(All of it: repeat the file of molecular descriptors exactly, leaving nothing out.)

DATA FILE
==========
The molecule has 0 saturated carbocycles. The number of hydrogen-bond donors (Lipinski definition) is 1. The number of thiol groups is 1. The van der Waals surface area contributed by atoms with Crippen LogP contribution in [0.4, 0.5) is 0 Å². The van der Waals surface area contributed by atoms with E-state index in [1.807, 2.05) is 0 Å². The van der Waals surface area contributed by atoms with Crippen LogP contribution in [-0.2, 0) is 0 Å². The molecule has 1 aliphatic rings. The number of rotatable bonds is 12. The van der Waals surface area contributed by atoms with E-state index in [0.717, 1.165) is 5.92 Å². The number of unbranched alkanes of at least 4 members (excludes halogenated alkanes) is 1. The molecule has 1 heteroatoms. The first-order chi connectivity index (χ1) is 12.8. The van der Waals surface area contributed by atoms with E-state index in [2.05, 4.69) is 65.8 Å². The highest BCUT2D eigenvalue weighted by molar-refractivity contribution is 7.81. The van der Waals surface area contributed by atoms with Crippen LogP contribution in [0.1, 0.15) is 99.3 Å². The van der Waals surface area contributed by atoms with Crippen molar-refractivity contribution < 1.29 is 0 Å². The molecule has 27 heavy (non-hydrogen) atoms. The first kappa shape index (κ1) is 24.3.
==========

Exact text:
The molecule has 0 saturated carbocycles. The number of hydrogen-bond donors (Lipinski definition) is 1. The number of thiol groups is 1. The van der Waals surface area contributed by atoms with Crippen LogP contribution in [0.4, 0.5) is 0 Å². The van der Waals surface area contributed by atoms with E-state index in [1.807, 2.05) is 0 Å². The van der Waals surface area contributed by atoms with Crippen LogP contribution in [-0.2, 0) is 0 Å². The molecule has 1 aliphatic rings. The number of rotatable bonds is 12. The van der Waals surface area contributed by atoms with E-state index in [0.717, 1.165) is 5.92 Å². The number of unbranched alkanes of at least 4 members (excludes halogenated alkanes) is 1. The molecule has 1 heteroatoms. The first-order chi connectivity index (χ1) is 12.8. The van der Waals surface area contributed by atoms with E-state index in [2.05, 4.69) is 65.8 Å². The highest BCUT2D eigenvalue weighted by molar-refractivity contribution is 7.81. The van der Waals surface area contributed by atoms with Crippen LogP contribution in [0.1, 0.15) is 99.3 Å². The van der Waals surface area contributed by atoms with Crippen molar-refractivity contribution < 1.29 is 0 Å². The molecule has 27 heavy (non-hydrogen) atoms. The first kappa shape index (κ1) is 24.3.